In regards to Housing First, “The City of Bend supports the Housing First model as indicated through the operating contracts at the Navigation Center, Franklin and Stepping Stone Shelters.  Low barrier and Housing First work in tandem.   These shelters represent 178+ beds/units.” Said Fraley.  While this is certainly a step in the right direction, it seems unlikely that a robust housing first program can be created simply with small scale partnerships between the city and other organizations. A sustainable approach would require the city, state, or federal government to build this housing directly. Also, 178 beds clearly is not enough to address the issue in its entirety. That said, Bend’s houselessness services are making steps in the right direction with the limited resources they have, and the City of Bend cannot be expected to solve this problem on its own. 

Bend’s approach to homelessness is not based entirely on housing first. “The City contracts with multiple operators…In past years, the City has supported…The LOFT, Veterans Village, Bethlehem Inn, Dawns House, COVO, etc.” Said Fraley. In total, as of February of this year, Bend will have a total of 422 beds available to its unhoused residents. It’s no doubt good to have beds available, but if homeless people aren’t using them, that won’t do anything to solve the problem. Unfortunately, many of these beds have conditions attached that make them inaccessible to a lot of homeless people.

“Many beds in the Bend area are high barrier shelters. For instance, to participate in a Safe Parking Program, you may need a camper or RV. It may be a veteran-specific program or require ongoing drug testing as a condition of placement. There could be a no pet policy,” said Fraley. This can be contrasted with a low barrier shelter, “A low-barrier model establishes best practices to minimize barriers and increase access to individuals and families experiencing homelessness. With a focus on harm reduction, low-barrier shelters encourage individuals to seek resources by eliminating obstacles, including identification requirements and background checks, pet restrictions, and sobriety mandates.”

Shelters, especially high barrier ones, are a problematic so-called solution to this problem. There’s not enough empty beds in shelters to house everyone that needs it, and shelters are by design temporary housing, and therefore not a permanent solution for anybody. For an example of how these high barrier shelters treat residents, look at Bethlehem Inn. Residents are not allowed inside the shelters during the daytime without permission, they will be kicked out of the shelter for violating an “action plan” imposed on them by the shelter if a resident stays longer than 7 days, residents are completely prohibited from trading or borrowing anything with other residents, and are flatly prohibited from using any kind of drugs or alcohol, even outside of the shelter, and must submit to random breathalyzers and urine tests.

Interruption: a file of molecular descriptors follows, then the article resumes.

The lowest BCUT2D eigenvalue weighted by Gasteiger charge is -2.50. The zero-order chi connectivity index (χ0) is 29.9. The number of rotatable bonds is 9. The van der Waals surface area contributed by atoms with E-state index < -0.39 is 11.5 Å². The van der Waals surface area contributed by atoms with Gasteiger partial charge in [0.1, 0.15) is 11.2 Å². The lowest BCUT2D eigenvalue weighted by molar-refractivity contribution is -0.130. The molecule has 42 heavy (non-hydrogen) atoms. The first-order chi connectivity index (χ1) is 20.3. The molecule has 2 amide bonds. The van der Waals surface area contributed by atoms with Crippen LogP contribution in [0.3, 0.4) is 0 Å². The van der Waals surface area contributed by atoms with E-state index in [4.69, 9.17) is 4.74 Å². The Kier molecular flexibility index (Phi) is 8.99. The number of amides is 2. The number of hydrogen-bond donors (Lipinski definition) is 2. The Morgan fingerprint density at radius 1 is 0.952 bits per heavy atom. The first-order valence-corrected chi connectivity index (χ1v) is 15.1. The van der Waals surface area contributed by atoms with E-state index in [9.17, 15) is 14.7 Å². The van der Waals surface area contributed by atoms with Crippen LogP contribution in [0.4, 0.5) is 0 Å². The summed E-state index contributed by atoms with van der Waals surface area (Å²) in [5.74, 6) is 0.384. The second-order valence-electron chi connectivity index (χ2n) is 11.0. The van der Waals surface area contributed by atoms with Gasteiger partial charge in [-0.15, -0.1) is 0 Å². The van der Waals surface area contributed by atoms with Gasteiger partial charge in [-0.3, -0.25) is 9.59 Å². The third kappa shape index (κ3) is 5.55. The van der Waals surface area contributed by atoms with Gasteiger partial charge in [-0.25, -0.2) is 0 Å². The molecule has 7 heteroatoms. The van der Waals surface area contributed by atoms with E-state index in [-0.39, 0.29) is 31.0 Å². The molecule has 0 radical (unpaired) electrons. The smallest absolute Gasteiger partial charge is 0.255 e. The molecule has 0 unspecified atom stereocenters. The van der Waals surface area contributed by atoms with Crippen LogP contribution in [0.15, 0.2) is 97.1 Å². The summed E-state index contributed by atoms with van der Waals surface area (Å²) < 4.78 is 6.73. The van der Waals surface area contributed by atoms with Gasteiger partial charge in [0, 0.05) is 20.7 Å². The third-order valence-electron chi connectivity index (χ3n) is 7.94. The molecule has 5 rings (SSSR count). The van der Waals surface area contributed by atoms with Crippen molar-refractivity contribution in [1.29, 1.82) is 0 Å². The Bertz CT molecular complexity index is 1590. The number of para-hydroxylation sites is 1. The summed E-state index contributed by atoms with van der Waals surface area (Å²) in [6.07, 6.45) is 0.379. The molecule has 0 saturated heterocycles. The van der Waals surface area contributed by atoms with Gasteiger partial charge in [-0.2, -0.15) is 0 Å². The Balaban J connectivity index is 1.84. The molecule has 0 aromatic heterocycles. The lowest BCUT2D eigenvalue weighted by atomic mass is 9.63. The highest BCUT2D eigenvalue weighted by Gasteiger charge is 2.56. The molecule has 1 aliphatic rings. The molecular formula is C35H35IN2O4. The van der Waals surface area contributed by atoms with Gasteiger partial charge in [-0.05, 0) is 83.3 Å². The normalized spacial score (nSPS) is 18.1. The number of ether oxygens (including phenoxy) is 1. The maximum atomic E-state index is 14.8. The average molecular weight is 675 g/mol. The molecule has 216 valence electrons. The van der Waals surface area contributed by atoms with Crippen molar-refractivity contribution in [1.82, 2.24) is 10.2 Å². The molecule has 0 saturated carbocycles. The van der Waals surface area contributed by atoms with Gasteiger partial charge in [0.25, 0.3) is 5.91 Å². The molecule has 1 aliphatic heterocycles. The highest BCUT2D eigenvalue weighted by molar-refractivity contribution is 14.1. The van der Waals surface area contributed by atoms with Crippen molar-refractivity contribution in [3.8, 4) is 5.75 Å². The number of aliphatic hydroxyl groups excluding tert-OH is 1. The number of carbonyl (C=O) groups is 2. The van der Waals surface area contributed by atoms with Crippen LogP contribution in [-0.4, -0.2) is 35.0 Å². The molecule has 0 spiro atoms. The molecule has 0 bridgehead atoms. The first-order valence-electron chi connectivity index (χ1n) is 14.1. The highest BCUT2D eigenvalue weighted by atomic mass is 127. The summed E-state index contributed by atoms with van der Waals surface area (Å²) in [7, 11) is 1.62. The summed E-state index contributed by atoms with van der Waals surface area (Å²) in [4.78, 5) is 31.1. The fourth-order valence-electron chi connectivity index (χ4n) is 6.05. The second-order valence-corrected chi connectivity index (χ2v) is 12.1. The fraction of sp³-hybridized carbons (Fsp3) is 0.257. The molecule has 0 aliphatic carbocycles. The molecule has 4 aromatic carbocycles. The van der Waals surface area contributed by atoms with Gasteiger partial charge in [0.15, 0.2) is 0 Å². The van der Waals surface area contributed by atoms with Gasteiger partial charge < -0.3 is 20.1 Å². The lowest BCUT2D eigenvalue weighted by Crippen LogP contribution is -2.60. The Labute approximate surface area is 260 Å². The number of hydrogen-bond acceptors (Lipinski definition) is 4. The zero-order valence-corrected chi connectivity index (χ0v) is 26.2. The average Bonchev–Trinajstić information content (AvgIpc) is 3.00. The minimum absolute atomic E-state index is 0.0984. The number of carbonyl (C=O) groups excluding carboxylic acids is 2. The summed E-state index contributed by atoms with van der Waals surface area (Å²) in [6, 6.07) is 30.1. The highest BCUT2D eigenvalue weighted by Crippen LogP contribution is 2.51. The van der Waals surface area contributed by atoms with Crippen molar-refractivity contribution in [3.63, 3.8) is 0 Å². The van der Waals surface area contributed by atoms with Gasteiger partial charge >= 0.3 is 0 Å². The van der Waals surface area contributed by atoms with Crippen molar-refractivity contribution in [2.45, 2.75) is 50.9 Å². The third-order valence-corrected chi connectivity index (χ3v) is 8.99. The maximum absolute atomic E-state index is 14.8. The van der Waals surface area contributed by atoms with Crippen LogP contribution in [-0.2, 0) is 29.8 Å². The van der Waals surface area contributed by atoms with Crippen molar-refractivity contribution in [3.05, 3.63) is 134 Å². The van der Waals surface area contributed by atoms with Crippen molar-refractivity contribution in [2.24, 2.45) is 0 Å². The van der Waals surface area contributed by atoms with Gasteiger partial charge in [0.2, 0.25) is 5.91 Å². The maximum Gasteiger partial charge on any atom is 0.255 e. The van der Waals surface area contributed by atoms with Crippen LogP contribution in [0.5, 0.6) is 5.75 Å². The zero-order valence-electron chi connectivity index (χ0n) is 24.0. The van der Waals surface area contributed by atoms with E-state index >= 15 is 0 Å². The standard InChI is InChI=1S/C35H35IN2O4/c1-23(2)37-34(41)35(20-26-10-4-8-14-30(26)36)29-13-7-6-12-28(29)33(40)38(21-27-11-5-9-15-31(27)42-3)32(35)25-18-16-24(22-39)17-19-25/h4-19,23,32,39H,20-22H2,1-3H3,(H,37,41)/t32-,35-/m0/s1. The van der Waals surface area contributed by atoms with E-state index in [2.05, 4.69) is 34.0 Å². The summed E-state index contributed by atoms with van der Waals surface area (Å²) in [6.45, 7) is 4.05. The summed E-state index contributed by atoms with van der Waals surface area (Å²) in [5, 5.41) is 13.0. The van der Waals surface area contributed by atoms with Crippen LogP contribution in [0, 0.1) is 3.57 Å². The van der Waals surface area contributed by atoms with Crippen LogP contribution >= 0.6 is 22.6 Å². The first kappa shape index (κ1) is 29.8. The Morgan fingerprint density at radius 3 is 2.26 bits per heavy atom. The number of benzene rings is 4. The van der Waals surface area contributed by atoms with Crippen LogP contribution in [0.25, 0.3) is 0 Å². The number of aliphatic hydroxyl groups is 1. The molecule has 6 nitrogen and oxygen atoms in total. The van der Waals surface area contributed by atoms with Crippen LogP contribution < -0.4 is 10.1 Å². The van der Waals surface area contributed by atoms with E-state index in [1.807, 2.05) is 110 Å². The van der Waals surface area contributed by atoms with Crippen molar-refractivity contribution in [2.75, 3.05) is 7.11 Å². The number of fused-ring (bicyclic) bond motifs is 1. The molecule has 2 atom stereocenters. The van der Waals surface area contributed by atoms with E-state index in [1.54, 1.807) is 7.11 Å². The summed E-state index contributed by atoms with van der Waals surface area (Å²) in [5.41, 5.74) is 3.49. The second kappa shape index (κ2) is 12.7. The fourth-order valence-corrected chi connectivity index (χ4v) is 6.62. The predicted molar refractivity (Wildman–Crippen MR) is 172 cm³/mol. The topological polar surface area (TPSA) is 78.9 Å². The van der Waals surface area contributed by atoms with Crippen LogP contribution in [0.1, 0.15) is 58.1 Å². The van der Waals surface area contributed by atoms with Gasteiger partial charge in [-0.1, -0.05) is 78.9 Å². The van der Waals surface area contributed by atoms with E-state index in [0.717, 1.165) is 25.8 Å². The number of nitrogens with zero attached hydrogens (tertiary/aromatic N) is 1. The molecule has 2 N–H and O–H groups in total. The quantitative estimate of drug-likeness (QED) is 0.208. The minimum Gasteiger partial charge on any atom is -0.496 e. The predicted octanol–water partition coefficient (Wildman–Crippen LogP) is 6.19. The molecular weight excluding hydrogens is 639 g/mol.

This is just the tip of the iceberg, the rules that residents are asked to abide by are controlling and dehumanizing. These are truly pathetic terms to impose on residents who have been priced out by the housing market and are offered nothing in terms of long term solutions. If someone is struggling with addiction and living on the streets, it is unreasonable to expect them to get off of drugs while dealing with the daily struggles of being without adequate shelter. Because of this, a sobriety mandate in shelters only succeeds in turning away people who need these services. 

The callousness in our political discourse surrounding homelessness is genuinely sickening. The entirety of the problem is often blamed on drug addiction, which is a disease. In spite of this, people still think it’s reasonable to deprive the homeless of shelter should they use drugs, or in other words, display the primary symptom of the disease that is being blamed for their affliction. Attitudes around this problem seem to always brand homelessness as a personal failure even when the data points to housing costs as the main cause. Politicians moralize the personal choices of the homeless but don’t condemn the system that makes them homeless. Whether you’re talking about a liberal politician or your Republican uncle, there’s only one relevant question when it comes to addressing homelessness; do you actually want to solve the problem? If the answer is yes, then the solution is simple: just give them housing.